For the past few years, it seems NYC has been on this health kick, from one-of-a-kind work outs to one-stop-shop meal plans. There’s always a new fitness trend to join, and if you haven’t “juiced” or tried the latest sweat-tactic exercise, then you’re not part of the cool kids’ table. The thing is, your personal health is, well, personal, and what works for you won’t necessarily work for someone else, capiche? So why force your body to do or eat something when you feel uncomfortable? We say 2016 (or what’s left of it) is about taking control of your mind, body, and spirit by finally listening to what your body needs and wants. Thankfully, we met a Boss Babe who knows exactly what we’re talking about and we can’t wait to introduce you to her.
Fernanda de la Puente is a multi-hyphenated foodie who knows a thing or two about wellness, eating psychology, and nutrition. After growing up in Peru, she traveled to California to study nutrition at Cal Poly University, but something didn’t click. De la Puente didn’t want her career to be just about counting calories or having a restrictive view on food, she wanted to find a healthy relationship between food and psychology. With her background in Western Nutrition and her training in the Culinary Arts and Holistic Health, de la Puente has been navigating her clients to connect with food without getting too extreme. And we love it.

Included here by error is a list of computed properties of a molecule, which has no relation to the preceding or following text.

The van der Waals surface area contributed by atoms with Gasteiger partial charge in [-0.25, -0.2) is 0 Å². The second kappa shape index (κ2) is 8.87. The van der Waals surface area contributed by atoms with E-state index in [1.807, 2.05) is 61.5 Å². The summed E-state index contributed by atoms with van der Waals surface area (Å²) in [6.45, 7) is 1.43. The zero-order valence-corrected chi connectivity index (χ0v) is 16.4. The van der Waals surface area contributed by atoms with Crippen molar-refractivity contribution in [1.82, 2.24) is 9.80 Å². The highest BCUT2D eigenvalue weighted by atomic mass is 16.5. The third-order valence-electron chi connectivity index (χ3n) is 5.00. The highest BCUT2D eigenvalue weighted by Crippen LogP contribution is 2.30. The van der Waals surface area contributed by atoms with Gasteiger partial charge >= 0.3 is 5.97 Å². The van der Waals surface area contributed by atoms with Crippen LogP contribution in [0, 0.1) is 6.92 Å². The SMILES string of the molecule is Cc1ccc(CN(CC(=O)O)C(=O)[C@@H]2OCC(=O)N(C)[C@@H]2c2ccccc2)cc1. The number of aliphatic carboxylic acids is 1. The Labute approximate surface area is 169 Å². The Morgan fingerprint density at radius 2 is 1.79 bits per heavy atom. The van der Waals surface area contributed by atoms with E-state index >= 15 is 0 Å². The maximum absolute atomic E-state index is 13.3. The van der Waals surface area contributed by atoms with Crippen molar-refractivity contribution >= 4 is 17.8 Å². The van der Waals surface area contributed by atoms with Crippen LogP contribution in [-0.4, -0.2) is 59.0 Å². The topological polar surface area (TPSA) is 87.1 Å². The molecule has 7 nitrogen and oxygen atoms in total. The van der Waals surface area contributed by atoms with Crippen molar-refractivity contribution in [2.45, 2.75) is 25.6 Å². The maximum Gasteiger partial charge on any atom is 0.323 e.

We had the pleasure of hanging out with Fernanda at her beautiful Brooklyn home. We asked about her career, favorite yoga pose, what her night off would consist of. Meet the always sweet, Fernanda de la Puente.
Go-to yoga pose:
Ankle to Knee & Seated straddle Forward Fold * Upavistha Konasana.
Most important thing you miss from Peru:
Ultimate guilty pleasure:
Sour Cherry Pistachio Financier at Bakeri in Williamsburg.
Must-have beauty product:
Face Cleansing Milk.
Three things you could never live without:
Tongue scraper, scrunchies, headphones (the big ones).
Tell us a little bit about yourself and how you became a holistic nutrition counselor and natural chef?